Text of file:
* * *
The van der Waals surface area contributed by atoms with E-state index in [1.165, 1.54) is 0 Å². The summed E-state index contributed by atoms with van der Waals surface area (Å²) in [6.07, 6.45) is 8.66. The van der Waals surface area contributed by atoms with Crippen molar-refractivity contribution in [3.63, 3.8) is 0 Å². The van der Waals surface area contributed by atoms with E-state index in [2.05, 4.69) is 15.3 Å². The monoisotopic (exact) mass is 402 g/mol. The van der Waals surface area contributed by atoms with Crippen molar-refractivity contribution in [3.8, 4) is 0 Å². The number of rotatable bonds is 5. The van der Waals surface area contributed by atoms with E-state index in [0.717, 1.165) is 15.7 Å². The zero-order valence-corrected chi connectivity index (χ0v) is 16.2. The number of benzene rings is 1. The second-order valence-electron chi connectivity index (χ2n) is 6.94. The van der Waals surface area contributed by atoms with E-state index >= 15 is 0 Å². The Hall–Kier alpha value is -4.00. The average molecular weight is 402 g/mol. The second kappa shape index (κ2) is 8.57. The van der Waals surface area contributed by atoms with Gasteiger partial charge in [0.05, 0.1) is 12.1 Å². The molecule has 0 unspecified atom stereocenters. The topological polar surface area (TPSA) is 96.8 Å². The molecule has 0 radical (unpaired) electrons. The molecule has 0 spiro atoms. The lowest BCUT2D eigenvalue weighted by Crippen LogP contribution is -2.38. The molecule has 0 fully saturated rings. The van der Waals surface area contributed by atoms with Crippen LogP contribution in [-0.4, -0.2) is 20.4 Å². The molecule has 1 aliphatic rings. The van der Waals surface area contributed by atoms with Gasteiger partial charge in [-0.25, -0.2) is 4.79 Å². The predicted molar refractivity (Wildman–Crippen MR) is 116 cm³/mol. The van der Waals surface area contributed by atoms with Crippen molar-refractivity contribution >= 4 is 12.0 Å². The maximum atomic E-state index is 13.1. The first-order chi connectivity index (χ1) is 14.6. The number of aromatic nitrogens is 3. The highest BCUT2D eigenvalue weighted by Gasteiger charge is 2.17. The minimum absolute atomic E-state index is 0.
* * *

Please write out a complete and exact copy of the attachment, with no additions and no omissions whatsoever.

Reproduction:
The van der Waals surface area contributed by atoms with E-state index in [1.165, 1.54) is 0 Å². The summed E-state index contributed by atoms with van der Waals surface area (Å²) in [6.07, 6.45) is 8.66. The van der Waals surface area contributed by atoms with Crippen molar-refractivity contribution in [3.63, 3.8) is 0 Å². The van der Waals surface area contributed by atoms with E-state index in [2.05, 4.69) is 15.3 Å². The monoisotopic (exact) mass is 402 g/mol. The van der Waals surface area contributed by atoms with Crippen molar-refractivity contribution in [3.8, 4) is 0 Å². The number of rotatable bonds is 5. The van der Waals surface area contributed by atoms with E-state index in [0.717, 1.165) is 15.7 Å². The zero-order valence-corrected chi connectivity index (χ0v) is 16.2. The number of benzene rings is 1. The second-order valence-electron chi connectivity index (χ2n) is 6.94. The van der Waals surface area contributed by atoms with E-state index >= 15 is 0 Å². The Hall–Kier alpha value is -4.00. The average molecular weight is 402 g/mol. The second kappa shape index (κ2) is 8.57. The van der Waals surface area contributed by atoms with Gasteiger partial charge in [0.05, 0.1) is 12.1 Å². The molecule has 0 unspecified atom stereocenters. The topological polar surface area (TPSA) is 96.8 Å². The molecule has 0 radical (unpaired) electrons. The molecule has 0 spiro atoms. The lowest BCUT2D eigenvalue weighted by Crippen LogP contribution is -2.38. The molecule has 0 fully saturated rings. The van der Waals surface area contributed by atoms with Crippen LogP contribution in [-0.4, -0.2) is 20.4 Å². The molecule has 1 aliphatic rings. The van der Waals surface area contributed by atoms with Gasteiger partial charge in [-0.25, -0.2) is 4.79 Å². The predicted molar refractivity (Wildman–Crippen MR) is 116 cm³/mol. The van der Waals surface area contributed by atoms with Crippen molar-refractivity contribution >= 4 is 12.0 Å². The maximum atomic E-state index is 13.1. The first-order chi connectivity index (χ1) is 14.6. The number of aromatic nitrogens is 3. The highest BCUT2D eigenvalue weighted by Gasteiger charge is 2.17. The minimum absolute atomic E-state index is 0.